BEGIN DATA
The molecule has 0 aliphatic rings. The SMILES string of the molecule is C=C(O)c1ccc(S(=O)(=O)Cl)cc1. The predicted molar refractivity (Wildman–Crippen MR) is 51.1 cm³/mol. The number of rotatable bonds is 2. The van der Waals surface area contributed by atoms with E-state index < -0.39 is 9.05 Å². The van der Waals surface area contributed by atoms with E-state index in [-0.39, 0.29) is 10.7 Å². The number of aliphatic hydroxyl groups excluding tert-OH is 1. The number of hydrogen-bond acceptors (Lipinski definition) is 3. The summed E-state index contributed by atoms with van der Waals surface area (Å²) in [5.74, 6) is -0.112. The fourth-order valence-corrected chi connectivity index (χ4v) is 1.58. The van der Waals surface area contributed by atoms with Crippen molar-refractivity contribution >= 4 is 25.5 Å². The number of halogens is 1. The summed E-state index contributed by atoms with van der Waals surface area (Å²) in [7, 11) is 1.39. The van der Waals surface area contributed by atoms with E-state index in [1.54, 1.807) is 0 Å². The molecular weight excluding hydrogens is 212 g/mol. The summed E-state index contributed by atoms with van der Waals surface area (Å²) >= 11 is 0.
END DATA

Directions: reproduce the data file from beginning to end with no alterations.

The molecule has 0 aliphatic rings. The SMILES string of the molecule is C=C(O)c1ccc(S(=O)(=O)Cl)cc1. The predicted molar refractivity (Wildman–Crippen MR) is 51.1 cm³/mol. The number of rotatable bonds is 2. The van der Waals surface area contributed by atoms with E-state index < -0.39 is 9.05 Å². The van der Waals surface area contributed by atoms with E-state index in [-0.39, 0.29) is 10.7 Å². The number of aliphatic hydroxyl groups excluding tert-OH is 1. The number of hydrogen-bond acceptors (Lipinski definition) is 3. The summed E-state index contributed by atoms with van der Waals surface area (Å²) in [5.74, 6) is -0.112. The fourth-order valence-corrected chi connectivity index (χ4v) is 1.58. The van der Waals surface area contributed by atoms with Crippen molar-refractivity contribution >= 4 is 25.5 Å². The number of halogens is 1. The summed E-state index contributed by atoms with van der Waals surface area (Å²) in [7, 11) is 1.39. The van der Waals surface area contributed by atoms with E-state index in [1.54, 1.807) is 0 Å². The molecular weight excluding hydrogens is 212 g/mol. The summed E-state index contributed by atoms with van der Waals surface area (Å²) >= 11 is 0.